META Insights

Copyright Fundamentals

Title 17 of the U.S. Code is a long, involved body of law that has grown through legislation, international treaties and conventions, and numerous court interpretations. As such, specific concerns must be addressed by an attorney with copyright or intellectual property credentials.However, the basics are easily understood.

Essentially, U.S. Copyright Law gives a copyright owner the exclusive right to copy (or authorize others to copy), distribute, sell, display, perform, rent, lease or lend the copyrighted work. It also gives the owner the right to transfer ownership of the copyright, but stipulates that  such transfers must be in writing.

Copyrights do not cover ideas, only the tangible expressions of those ideas.  One may have been the  first person to create a photo of a clock appearing flying away on wings, but that does not prevent someone else from executing another soaring clock  However, if the second photographer had seen the first picture and made no attempt at expressing the idea in his or her unique way, the copyright of the original might have been infringed.

The sale of a copyrighted work such as a framed photograph does not transfer the copyright.  Thus, the purchaser of a fine art print has the right to do as he or she pleases with the purchased print, including destroy it or display it.  However, copying the image, or allowing someone else to copy it, would be a violation of the copyright owners rights.

A photographer owns the copyright to an image the moment the image is "fixed in a tangible form of expression."  This means ownership starts the moment the camera's shutter closes since the image now exists on digital media or undeveloped film.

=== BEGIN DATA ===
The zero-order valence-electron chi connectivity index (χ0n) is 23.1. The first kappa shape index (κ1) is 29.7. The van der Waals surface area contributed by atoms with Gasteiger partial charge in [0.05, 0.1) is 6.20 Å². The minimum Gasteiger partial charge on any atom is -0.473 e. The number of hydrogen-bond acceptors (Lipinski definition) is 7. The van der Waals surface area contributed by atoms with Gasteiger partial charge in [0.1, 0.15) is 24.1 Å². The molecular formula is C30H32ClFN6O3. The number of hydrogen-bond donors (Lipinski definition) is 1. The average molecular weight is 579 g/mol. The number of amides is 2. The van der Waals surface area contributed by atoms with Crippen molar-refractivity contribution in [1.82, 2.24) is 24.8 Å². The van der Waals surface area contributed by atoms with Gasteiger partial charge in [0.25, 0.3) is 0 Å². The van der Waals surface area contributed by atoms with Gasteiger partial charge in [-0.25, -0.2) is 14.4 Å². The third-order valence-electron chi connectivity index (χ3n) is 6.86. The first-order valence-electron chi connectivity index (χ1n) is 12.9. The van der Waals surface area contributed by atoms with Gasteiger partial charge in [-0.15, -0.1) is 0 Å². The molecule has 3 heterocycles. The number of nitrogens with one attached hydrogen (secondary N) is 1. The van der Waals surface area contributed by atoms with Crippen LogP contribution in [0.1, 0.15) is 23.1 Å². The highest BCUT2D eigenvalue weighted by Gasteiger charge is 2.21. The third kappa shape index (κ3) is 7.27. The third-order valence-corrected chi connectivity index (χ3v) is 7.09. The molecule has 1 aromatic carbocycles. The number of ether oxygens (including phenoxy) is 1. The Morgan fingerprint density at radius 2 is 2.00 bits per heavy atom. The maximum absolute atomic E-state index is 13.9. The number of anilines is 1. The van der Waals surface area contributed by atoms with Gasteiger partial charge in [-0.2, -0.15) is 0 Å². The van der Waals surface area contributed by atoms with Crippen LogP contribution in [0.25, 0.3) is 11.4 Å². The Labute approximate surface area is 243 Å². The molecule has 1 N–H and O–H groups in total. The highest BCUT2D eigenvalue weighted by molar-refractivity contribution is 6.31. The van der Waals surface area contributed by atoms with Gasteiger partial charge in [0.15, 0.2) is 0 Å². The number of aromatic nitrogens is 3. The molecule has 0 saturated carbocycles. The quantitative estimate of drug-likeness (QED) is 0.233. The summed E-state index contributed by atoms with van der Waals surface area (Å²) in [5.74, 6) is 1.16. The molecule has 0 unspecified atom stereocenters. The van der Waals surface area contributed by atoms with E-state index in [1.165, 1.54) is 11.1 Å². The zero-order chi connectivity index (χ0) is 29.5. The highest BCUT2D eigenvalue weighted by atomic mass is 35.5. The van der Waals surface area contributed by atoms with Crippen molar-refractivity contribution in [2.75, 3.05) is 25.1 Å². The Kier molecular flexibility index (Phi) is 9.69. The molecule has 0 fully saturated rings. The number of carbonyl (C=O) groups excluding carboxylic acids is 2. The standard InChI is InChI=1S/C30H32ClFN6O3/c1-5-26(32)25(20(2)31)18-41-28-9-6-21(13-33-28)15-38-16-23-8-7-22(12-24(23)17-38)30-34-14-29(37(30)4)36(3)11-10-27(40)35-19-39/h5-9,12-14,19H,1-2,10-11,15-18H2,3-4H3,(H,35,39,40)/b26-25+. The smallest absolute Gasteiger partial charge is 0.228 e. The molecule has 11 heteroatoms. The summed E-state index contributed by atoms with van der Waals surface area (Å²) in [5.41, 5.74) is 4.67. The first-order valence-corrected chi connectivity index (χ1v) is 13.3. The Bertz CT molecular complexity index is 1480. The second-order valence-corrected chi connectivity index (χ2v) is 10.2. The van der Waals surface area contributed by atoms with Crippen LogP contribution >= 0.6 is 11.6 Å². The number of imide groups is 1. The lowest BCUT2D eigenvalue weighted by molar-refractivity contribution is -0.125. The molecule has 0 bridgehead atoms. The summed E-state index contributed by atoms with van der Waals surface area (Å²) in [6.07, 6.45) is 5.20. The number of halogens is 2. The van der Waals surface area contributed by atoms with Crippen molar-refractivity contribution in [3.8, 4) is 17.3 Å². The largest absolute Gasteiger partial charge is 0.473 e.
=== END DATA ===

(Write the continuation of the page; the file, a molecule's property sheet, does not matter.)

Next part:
However, the photographer or author may not own an image's copyright if it is created as a "work for hire."  Under the law, a work is deemed "for hire" if it executed by a paid employee or, in the case of a collective work, if there is a written and signed work for hire agreement between an independent contractor and the person or entity that commissioned the work.

Two levels of copyright protection exist under U.S. law.  As noted, copyrights are owned from the moment of creation.  But, the legal consequences of infringing the copyright become more serious when the owner registers the work with the United States Copyright Office at the Library of Congress.

If an unregistered work is infringed, the owner can recover actual damages and profits in court. If registration occurs before the infringement, statutory damages and attorney's fees may be awarded.  Statutory damages can be as high as $30,000 per infringement or higher if the court finds the infringement "willful." Due to the high cost of Federal litigation, copyright owners rarely take infringers to court when the infringed work was not registered before infringement.

But, not every use of a copyrighted work is an infringement.  Title 17 enumerates several exclusions, collectively called "fair use."  Specifically, paragraph 107 says using a copyrighted work for purposes of "criticism, comment, news reporting, teaching (including multiple copies for classroom use), scholarship, or research, is not an infringement of copyright."